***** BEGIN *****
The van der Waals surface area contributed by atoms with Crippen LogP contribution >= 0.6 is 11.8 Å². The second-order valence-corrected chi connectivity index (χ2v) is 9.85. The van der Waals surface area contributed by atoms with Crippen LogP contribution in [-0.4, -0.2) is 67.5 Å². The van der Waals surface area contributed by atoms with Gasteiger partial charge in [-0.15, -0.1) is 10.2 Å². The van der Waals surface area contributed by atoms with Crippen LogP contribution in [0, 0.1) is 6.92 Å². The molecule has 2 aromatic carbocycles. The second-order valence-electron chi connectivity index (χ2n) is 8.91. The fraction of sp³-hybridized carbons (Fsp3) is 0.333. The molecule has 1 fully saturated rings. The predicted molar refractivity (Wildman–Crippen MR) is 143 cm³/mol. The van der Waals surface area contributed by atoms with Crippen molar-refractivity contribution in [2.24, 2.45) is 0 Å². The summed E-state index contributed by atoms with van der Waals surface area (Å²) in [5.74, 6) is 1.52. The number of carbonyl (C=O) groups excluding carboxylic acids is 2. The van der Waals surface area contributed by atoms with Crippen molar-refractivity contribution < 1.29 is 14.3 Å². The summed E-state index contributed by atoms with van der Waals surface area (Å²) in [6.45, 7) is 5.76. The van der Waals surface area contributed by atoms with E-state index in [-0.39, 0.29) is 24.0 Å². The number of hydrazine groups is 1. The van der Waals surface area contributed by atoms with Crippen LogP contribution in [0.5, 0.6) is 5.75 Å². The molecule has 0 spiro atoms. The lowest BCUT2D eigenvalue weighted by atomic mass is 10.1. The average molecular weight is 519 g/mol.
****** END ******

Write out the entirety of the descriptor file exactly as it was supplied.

The van der Waals surface area contributed by atoms with Crippen LogP contribution >= 0.6 is 11.8 Å². The second-order valence-corrected chi connectivity index (χ2v) is 9.85. The van der Waals surface area contributed by atoms with Crippen LogP contribution in [-0.4, -0.2) is 67.5 Å². The van der Waals surface area contributed by atoms with Gasteiger partial charge in [-0.15, -0.1) is 10.2 Å². The van der Waals surface area contributed by atoms with Crippen LogP contribution in [0, 0.1) is 6.92 Å². The molecule has 2 aromatic carbocycles. The second-order valence-electron chi connectivity index (χ2n) is 8.91. The fraction of sp³-hybridized carbons (Fsp3) is 0.333. The molecule has 1 fully saturated rings. The predicted molar refractivity (Wildman–Crippen MR) is 143 cm³/mol. The van der Waals surface area contributed by atoms with Crippen molar-refractivity contribution in [2.24, 2.45) is 0 Å². The summed E-state index contributed by atoms with van der Waals surface area (Å²) in [5.74, 6) is 1.52. The number of carbonyl (C=O) groups excluding carboxylic acids is 2. The van der Waals surface area contributed by atoms with Crippen molar-refractivity contribution < 1.29 is 14.3 Å². The summed E-state index contributed by atoms with van der Waals surface area (Å²) in [6.45, 7) is 5.76. The van der Waals surface area contributed by atoms with E-state index in [-0.39, 0.29) is 24.0 Å². The number of hydrazine groups is 1. The van der Waals surface area contributed by atoms with Crippen LogP contribution in [0.5, 0.6) is 5.75 Å². The molecule has 0 spiro atoms. The lowest BCUT2D eigenvalue weighted by atomic mass is 10.1. The average molecular weight is 519 g/mol.